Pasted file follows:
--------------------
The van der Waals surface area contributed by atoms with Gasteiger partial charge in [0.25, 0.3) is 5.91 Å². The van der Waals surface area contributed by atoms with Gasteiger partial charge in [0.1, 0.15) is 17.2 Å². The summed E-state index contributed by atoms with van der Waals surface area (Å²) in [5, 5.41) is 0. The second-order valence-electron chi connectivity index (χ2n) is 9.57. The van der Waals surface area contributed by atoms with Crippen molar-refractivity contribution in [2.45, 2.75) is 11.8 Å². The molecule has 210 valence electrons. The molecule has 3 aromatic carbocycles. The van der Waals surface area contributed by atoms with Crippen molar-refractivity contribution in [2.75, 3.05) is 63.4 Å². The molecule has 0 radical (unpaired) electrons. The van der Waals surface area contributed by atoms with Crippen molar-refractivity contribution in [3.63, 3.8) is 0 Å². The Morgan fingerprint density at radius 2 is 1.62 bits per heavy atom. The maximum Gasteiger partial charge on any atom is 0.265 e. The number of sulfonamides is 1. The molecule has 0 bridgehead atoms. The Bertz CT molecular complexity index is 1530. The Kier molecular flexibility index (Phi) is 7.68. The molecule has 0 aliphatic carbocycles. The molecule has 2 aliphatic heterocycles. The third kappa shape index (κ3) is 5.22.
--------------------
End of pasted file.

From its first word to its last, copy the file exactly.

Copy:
The van der Waals surface area contributed by atoms with Gasteiger partial charge in [0.25, 0.3) is 5.91 Å². The van der Waals surface area contributed by atoms with Gasteiger partial charge in [0.1, 0.15) is 17.2 Å². The summed E-state index contributed by atoms with van der Waals surface area (Å²) in [5, 5.41) is 0. The second-order valence-electron chi connectivity index (χ2n) is 9.57. The van der Waals surface area contributed by atoms with Crippen molar-refractivity contribution in [2.45, 2.75) is 11.8 Å². The molecule has 210 valence electrons. The molecule has 3 aromatic carbocycles. The van der Waals surface area contributed by atoms with Crippen molar-refractivity contribution in [2.75, 3.05) is 63.4 Å². The molecule has 0 radical (unpaired) electrons. The van der Waals surface area contributed by atoms with Crippen molar-refractivity contribution in [3.63, 3.8) is 0 Å². The Morgan fingerprint density at radius 2 is 1.62 bits per heavy atom. The maximum Gasteiger partial charge on any atom is 0.265 e. The number of sulfonamides is 1. The molecule has 0 bridgehead atoms. The Bertz CT molecular complexity index is 1530. The Kier molecular flexibility index (Phi) is 7.68. The molecule has 0 aliphatic carbocycles. The molecule has 2 aliphatic heterocycles. The third kappa shape index (κ3) is 5.22.